Things weren't always this good between me and the queen. I lived in Britain while Princess Diana was still alive, which wasn't the queen's finest hour. Indeed, the way I felt about the queen then was akin to how I later came to feel about Dick Cheney. No, she wasn't the British answer to Darth Vader, but I detected she was a control freak, who liked to pull strings from behind the scenes. Later, when the nation turned against her in the wake of Diana's death — a moment captured so well by Stephen Frears in his film, The Queen — I wasn't at all surprised. Caught off guard, she had shown her true colors, and there would be no more Trooping the Colour by her guardsmen.
Well, more fool me. Your Majesty, you easily weathered that storm. Not only did you win back the affections of many of you subjects but you've won me over.
To what do I owe this volte-face? I think it dates from the period when I lived in Japan, another small island nation with a monarchy.
Living in Japan taught me:
1) The value of stoicism.
By that I don't mean stiff upper lip, which in my experience can come across as emotionally cold, dismissive, and snarky. Rather, I mean gaman — the Japanese word for people who display forbearance and poise in the face of adverse circumstances beyond their control. Now that's a quality I can admire, and even the most ardent anti-monarchist must concede that Elizabeth II has it in
Although the queen arrives in the summer’s worst heat wave, she is not the wilting kind. The dark hair has gone white and the shoulders are a bit rounded with age now, but her step is still lively and the face engaged on a reception line or at a garden party as she shakes another hundred hands and speaks with simple dignity.2) Respect for the aged.
Japanese have an expression for talented older people: Living National Treasures. It's a meme we Westerners would do well to adopt — the idea that people who have made an art of what they do over time can't easily be replaced and so should be celebrated while they're still alive. Still going strong at 84, the queen has perfected the art of meeting-and-greeting and making small talk, in a way that may never be surpassed.
If I were to write a play about the queen, I might put her on stage with the 77-year-old comedienne Joan Rivers, who, too, merits Living National Treasure status. Both Rivers and the British monarch are experiencing career revivals after having had many an annus horribilis and being subject to popular misconceptions, such as the idea that they are mean spirited and heartless. (Rivers won Celebrity Apprentice last year, and now there is a film out about her life.)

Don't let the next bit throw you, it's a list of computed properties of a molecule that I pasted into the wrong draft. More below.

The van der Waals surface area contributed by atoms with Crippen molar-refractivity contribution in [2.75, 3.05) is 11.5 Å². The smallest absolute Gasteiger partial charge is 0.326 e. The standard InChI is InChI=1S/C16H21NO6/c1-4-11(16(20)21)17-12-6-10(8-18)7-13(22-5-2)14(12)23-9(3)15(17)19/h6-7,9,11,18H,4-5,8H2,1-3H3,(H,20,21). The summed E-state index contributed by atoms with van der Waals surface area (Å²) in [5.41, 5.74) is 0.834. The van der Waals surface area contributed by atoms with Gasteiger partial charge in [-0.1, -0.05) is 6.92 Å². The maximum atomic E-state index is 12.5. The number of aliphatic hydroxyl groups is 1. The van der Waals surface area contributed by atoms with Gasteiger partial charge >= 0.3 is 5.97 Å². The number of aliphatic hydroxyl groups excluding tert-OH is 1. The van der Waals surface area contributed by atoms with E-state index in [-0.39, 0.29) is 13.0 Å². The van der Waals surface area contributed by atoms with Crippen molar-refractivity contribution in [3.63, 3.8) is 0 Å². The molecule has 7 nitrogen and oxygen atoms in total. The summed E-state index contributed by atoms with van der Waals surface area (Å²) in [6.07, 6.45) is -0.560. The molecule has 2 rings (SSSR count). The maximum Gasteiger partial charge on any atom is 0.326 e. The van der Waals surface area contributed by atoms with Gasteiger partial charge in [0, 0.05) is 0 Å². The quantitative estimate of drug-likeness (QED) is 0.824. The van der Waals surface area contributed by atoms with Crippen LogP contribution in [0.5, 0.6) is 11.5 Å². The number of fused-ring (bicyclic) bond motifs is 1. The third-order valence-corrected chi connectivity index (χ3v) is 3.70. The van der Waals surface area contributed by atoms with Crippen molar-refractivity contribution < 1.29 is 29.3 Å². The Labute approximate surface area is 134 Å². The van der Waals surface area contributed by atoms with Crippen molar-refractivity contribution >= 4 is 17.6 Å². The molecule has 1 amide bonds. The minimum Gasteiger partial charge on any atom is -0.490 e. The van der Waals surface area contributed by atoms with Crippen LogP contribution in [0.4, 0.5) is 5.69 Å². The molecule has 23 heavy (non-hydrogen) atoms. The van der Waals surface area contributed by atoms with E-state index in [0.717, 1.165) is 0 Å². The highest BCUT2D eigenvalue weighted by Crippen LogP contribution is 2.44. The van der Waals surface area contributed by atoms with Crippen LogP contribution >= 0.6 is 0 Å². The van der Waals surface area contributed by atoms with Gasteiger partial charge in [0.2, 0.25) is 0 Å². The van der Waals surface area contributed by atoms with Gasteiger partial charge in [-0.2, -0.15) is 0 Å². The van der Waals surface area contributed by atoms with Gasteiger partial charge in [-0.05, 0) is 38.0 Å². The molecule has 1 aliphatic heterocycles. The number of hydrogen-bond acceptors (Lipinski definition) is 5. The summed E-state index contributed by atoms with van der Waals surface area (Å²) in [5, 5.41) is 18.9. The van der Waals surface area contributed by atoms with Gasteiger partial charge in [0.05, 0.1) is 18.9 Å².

But there is also a sense in which they could be each other's alter egos. According to Jonathan Van Meter, who wrote a profile of Rivers for New York Magazine, Rivers lives in a style fit for a queen, replete with live-in butler and stiff dinner parties with finger bowls. By the same token, I have this hunch that the queen would relish being Rivers for a day, telling people to their faces she's ambivalent about feminism and detests whining and victimhood and laziness.
(Ultimately, however, the queen has the edge on Rivers as far as national treasures go: her face is etched with the patina of age, a mark of far superior value.)
I was living in Tokyo when Crown Prince Naruhito married Masako Owada. I vividly recall many people expressing their concern about how this brilliant young woman would fare at the hands of the Imperial Household Agency, the government agency in charge of state matters concerning Japan's imperial family. A stickler for protocol, the agency had bullied Masako-san's mother-in-law, Empress Michiko, into having a nervous breakdown when she first entered the palace. Michiko-san lost the ability to speak for several months and hasn't been the same since. But maybe Masako-san, the popular thinking went, was more of her own person and could resist the brow-beating?
Well, around eight years ago, Masako-san largely disappeared from the public eye, reportedly due to emotional disorders caused by pressures to produce a male heir and adjust to life in the Imperial Family. Ben Hills is an Australian journalist who has published a book about the princess's plight. He reports she has been suffering from shingles and deep depression and calls her a "prisoner" of the Chrysanthemum Throne.
Compared to what is going on in Japan, life in Britain's Royal Family seems positively touchy feely. (That Kate should count her blessings!)
Queen Elizabeth's great-great-great grandmother Queen Victoria is a kind of patron saint to those of us who are inclined to chase after elephants. She got through her long reign by dint of her vibrant personality and wicked sense of humor — much more our style! That said, if all goes well Elizabeth will soon match her famous ancestor as the only other monarch to celebrate a Diamond Jubilee, marking 60 years on the throne. Long live the queen!
Question: Does my change of heart make sense, or have I gone completely bonkers?